Is there a political conspiracy against Jacob Zuma?

The words of former South African president Jacob Zuma when he addressed a sea of supporters on Friday in Durban was a heartfelt wish, a very painful one as it was, in light of the alleged political conspiracy against him.

President Jacob Zuma answers questions at Parliament in Cape Town
President Jacob Zuma answers questions at Parliament in Cape Town, March 17, 2016. REUTERS/Mike Hutchings TPX IMAGES OF THE DAY

“One day they will wish the case never continued,” he said, according to a report from News 24.

Zuma was dressed in the African National Congress colors of green, gold, and black, when spotted outside the KwaZulu-Natal High Court in Durban during his brief appearance .

The proceedings got under way at 09:30 but was over after about 10 minutes.

However, the prosecuting judge postponed Zuma’s trials to June 8.

The former South African president is facing 16 charges relating to 783 payments he allegedly received in connection with the controversial arms deal.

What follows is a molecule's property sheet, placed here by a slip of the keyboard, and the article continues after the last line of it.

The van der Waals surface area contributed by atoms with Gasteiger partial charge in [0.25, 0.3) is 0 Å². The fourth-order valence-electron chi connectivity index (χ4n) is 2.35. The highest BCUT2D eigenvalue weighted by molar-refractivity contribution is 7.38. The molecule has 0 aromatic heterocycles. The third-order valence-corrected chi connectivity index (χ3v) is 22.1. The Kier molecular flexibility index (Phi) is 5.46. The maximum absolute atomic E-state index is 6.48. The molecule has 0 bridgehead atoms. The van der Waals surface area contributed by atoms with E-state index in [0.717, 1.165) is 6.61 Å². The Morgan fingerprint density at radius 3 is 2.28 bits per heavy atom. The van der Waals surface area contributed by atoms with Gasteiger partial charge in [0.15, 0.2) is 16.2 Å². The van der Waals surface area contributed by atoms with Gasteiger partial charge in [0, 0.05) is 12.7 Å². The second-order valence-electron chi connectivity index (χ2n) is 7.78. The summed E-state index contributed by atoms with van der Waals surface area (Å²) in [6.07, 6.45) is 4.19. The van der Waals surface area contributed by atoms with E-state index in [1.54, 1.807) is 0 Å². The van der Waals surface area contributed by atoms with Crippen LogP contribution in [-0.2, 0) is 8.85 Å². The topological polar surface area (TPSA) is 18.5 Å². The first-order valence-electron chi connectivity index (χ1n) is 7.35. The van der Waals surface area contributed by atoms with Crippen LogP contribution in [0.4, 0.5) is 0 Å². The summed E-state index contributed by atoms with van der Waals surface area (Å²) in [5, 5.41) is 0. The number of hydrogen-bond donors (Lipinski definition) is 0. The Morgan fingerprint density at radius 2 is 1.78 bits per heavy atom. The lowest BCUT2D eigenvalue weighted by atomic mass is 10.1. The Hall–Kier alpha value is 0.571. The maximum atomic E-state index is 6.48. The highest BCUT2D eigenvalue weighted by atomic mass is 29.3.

Speaking in isiZulu to a large crowd gathered outside the court, Zuma defended his name and said it had been dragged through the mud, adding that the case had been reinstated for political reasons.

Zuma also pointed out that 13 years have passed since he last appeared in court for the same charges and blamed opposition parties for the case’s return to court.

“Opposition parties turned to the courts because they had failed in Parliament,” he told the crowd.

“They don’t say: ‘There are allegations against Zuma.’ They only say: ‘Zuma is corrupt.'”

Zuma thanked the crowd for supporting him, as they had previously, and made claims on his innocence, also stressing that he was being treated like a criminal.

”Our country’s Constitution states that the accused is innocent until proven guilty,” Zuma told the crowd. “However, there are some people, even people whom I trusted, who have judged me as guilty already… The truth will be revealed in time.”

He continued, “Your presence here shows that you understand the Constitution and law that well.”

Zuma was quoted as belting out Umshini Wam (Bring me my machine gun) before leaving the court premises.